Read our new manifesto

Oct 19 - 23

Discuss, debate and discover the future of agencies

Voice Search in 2019: 101

This promoted content is produced by a member of The Drum Network.

The Drum Network is a paid-for membership product which allows agencies to share their news, opinion and insights with The Drum's audience. Find out more on The Drum Network homepage.

There are now almost 4 billion voice searches a day, 60% of which are made via a smartphone.

To understand the importance of voice search in the future you only need look at the amount of money tech giants are throwing at it. There is a real battle going on at the moment between several major tech companies for dominance in the digital assistant market (specifically in smart speakers) with everyone from Amazon to Yandex having a speaker on the market. While Alexa rules the roost at the moment, Google has, for the first time, succeeded in outselling Amazon with it’s Google Home since it went to market.

However, even though voice search is in it’s ascendancy, there are areas that are are still problematic.

Immature technology

For voice to be a contender, it will require a number of other technologies to reach maturity. The nature of the technology at the moment is such that it is predominately suitable for basic query and response – so it should not come as any surprise that this is what it is used for.

All of these technologies are in the process of their own mini-revolutions. In the tech community, you’ll find similar back-and-forth arguments as to their particular usefulness – led by, often, the same companies that are investing in voice.

While a combination of these technologies will spell the end for mobile devices, it does not take all of these technologies to make voice search an incredibly important part of our lives and, therefore, of importance to the survival of brands.

Nobody buys using voice search

Hardly anyone has used voice to make a purchase, and most research suggests a distinct mistrust of spending anything more than a trivial amount even among those that do. However, this was also the case for desktop computers, as it was for mobiles. In this regard, the cynicism around voice is somewhat unwarranted, the amount that voice has to offer in terms of value for local businesses, FMCG, catering and other physical locations is being overlooked. While direct voice to purchase may be negligible so far, the current state of the market so far can be seen as comparable to the initial preference for ROPO (research online, purchase offline) that was typical at the dawn of eCommerce.

What is missing is trust – but this will come through exposure and, again, through advances in the technology. As we become familiar with our digital assistants, we’ll begin to trust them – especially as they begin to handle more complicated tasks on our behalf.

No one really uses voice

This is an understandable concern but that doesn’t change the fact that of the approaching four billion searches a day, 60% of all searches are now from mobile devices, and 20% of those are now spoken (12% of all searches, therefore, are both mobile and spoken – or almost 500 million).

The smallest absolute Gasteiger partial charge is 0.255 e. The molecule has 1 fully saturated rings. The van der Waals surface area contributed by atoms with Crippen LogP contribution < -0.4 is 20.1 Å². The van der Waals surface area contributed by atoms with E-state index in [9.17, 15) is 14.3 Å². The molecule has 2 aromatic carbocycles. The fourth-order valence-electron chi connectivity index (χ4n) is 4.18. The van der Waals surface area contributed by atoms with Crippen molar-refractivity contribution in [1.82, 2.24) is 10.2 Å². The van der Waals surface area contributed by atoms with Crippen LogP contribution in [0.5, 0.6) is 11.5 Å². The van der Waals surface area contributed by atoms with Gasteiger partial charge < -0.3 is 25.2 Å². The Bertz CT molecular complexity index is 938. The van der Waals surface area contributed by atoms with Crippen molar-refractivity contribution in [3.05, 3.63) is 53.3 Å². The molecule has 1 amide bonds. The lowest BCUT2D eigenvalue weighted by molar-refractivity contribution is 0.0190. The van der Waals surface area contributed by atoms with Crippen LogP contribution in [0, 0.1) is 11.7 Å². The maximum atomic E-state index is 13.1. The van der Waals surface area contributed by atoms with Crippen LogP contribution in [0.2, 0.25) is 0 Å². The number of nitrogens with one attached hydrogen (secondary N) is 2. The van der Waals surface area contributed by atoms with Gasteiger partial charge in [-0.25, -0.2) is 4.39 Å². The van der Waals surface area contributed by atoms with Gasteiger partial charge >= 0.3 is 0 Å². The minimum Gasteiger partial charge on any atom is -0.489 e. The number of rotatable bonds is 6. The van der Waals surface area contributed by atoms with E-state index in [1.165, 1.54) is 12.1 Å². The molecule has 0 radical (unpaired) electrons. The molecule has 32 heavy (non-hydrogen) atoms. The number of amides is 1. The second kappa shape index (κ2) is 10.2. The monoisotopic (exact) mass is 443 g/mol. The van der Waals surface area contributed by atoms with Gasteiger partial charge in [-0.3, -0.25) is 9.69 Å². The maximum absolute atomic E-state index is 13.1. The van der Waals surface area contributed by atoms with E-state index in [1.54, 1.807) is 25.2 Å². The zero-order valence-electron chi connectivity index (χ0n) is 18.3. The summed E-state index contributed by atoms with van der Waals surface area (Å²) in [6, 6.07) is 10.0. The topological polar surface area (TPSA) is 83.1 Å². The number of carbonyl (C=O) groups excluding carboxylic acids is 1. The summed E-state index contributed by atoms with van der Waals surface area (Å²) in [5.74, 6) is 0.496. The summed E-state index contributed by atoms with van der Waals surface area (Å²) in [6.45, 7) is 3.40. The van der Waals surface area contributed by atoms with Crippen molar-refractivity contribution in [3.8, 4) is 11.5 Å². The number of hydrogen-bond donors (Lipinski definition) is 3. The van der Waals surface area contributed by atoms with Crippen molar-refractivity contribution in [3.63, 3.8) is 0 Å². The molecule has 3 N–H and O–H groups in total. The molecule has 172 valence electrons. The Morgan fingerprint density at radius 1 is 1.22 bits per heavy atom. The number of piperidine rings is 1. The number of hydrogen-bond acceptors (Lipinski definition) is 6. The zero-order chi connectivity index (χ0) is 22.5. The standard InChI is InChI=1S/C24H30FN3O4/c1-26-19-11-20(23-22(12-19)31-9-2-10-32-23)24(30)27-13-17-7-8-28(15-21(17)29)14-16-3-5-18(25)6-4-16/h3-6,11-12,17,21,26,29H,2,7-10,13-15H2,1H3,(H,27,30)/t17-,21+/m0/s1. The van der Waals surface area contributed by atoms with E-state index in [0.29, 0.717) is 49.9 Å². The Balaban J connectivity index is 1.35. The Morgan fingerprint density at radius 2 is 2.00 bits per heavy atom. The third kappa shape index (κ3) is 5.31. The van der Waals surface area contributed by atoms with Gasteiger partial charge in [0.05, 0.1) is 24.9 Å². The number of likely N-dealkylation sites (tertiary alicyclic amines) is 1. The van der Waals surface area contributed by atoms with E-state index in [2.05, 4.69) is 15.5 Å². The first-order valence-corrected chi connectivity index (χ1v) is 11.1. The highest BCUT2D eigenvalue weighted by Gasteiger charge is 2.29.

What history has taught us, however, is that very little that is useful remains unused. If something can prove itself to be better than the device, service or approach it looks to replace, it will eventually replace it.

Digital assistants are stupid

The key to the success of voice is its ability to reduce friction in various interactions – whether commercial, social or for work – and one of the barriers to this is that digital assistants are idiots with an encyclopedia. They are increasingly capable, but you would likely trust a child more than a digital assistant with many of the jobs that they will inevitably be tasked with.

While digital assistants are pretty stupid – they are particularly narrow AIs – they’re getting better all the time and as they get smarter, we’ll be increasingly trust them to handle certain tasks, make recommendations (as we do with Netflix in a more narrow sense) and they, and voice search, will increasingly become the next technology that we will not be able to do without.

What you can do to prepare

The majority of the groundwork you can do revolves around making your content easier to parse for digital assistants. As Google moves to the Answer Engine model, there will be increasingly less focus on driving traffic to your website from search engine results pages (SERPs) and more on mining your site for content. In this regard, your efforts should be aimed toward ensuring that your site keeps ahead of the competition when it comes to structuring your data – and this is done through schema markup. While schema will be familiar to many in eCommerce, it is increasingly important that it is adopted by all industries – to ensure that you’re not left behind as voice increasingly impacts local and then all searches.

John Warner is marketing & content executive at Click Consult

Join us, it's free.

Become a member to get access to:

  • Exclusive Content
  • Daily and specialised newsletters
  • Research and analysis